Lewis’ final comment was directed at Romain Grosjean who was a driver representative and felt kneeling should be a personal decision and not forced on the collective as Hamilton was demanding.

The tweak in the International Sporting Code by the FIA for 2023 will also see the “we race as one” grid presentation dropped. Whether it will be replaced by alternative media content or not is unclear at present.

Stefan Domenicali has waded into the row over F1 drivers’ freedom to make political statements’ which are not previewed by the FIA. Yet this has more to do with his battle with FIA president Mohammed Ben Sulayem than a genuine freedom of speech debate.

However, Christian Horner has what appears to be a more tempered view on the matter though he is firm that sport “should never be used as a political tool,” because primarily “it is to entertain.”



Horner: “Sport is primarily to entertain”

Speaking to assembled media the Red Bull team boss was asked about the recent beef up in the International Sporting Code regulations on political statements.

“We certainly at Red Bull have never constrained our drivers of their freedom of speech, or the ability to speak their minds because they do have a voice,” he said.

“I think it’s a matter of finding a balance. In the world that we live in today, everybody has a voice and that shouldn’t be suppressed.

“But of course, it does have to be done responsibly. So, we don’t want a load of robots that are without a opinion going racing.

“Like with all things, it just has to be a sensible balance.”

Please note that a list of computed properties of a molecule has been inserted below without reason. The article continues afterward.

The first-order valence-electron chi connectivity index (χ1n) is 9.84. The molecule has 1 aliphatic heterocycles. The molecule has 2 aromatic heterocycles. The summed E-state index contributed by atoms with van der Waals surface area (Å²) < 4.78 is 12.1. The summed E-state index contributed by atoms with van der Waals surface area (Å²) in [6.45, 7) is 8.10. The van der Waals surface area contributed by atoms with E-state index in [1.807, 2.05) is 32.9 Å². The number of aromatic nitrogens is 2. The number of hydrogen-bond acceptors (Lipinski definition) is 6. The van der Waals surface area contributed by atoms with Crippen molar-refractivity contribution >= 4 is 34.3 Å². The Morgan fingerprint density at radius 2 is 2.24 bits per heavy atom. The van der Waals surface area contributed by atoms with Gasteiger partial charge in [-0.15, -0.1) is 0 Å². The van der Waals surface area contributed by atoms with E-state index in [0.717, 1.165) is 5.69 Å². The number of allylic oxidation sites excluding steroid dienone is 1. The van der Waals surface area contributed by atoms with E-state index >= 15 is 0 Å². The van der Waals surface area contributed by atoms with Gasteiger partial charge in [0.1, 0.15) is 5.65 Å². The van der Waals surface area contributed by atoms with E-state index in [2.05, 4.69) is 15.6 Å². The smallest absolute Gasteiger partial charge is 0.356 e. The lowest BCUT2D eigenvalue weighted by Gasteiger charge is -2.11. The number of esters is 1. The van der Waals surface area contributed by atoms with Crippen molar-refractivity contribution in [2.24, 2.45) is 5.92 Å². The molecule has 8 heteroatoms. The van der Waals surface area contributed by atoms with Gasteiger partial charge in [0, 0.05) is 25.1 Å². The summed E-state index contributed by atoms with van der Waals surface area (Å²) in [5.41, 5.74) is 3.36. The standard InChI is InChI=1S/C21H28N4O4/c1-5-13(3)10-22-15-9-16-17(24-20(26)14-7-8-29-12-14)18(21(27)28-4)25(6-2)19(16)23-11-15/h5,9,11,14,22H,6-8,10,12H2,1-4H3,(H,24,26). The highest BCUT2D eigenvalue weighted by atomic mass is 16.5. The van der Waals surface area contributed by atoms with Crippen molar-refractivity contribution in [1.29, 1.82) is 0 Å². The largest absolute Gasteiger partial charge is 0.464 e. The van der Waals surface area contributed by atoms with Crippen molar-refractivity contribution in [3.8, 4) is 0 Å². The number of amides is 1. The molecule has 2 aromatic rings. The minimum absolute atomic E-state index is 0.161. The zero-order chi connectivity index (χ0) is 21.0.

But who decides what is acceptable?

Whilst this is all very ground up and respectable, the notion of a sense of balance requires an arbitrator. Someone has to decide whether F1 drivers are free not to kneel or should comply with the views of another who believes this should be mandatory.

Sergio Perez when asked about the topic embodies the problem the FIA faces. 

“We want to be ourselves and we want to be able to express ourselves in any way that we want.

“We all have differing views and differing beliefs in religious ways. I get the political side but we all should be free to express ourselves the way we want.”



Free speech isn’t banned in F1, just consideration required

Of course Checo doesn’t actually mean “express ourselves in any way we want,” because if Daniel Ricciardo was enlisted to make a Tequila advert depicting lazy drunk Mexican’s learning against a Cactus under a huge sombrero – Perez would rightly object.

The FIA hasn’t banned driver free speech at all, its merely requesting there is a filter on any potential bandwagoning by F1 drivers, which may cause offence elsewhere.

On matters of a political of societal nature that may affect F1 in a global fashion, the drivers have been told they should engage with FIA officials to ensure what is said isn’t offensive to anyone else.

Isn’t that just old fashioned common decency?

Or maybe we want anyone in F1 to be able to say whatever they like regardless of the consequences for others.

READ MORE: Ferrari confidence for 2023, unusually high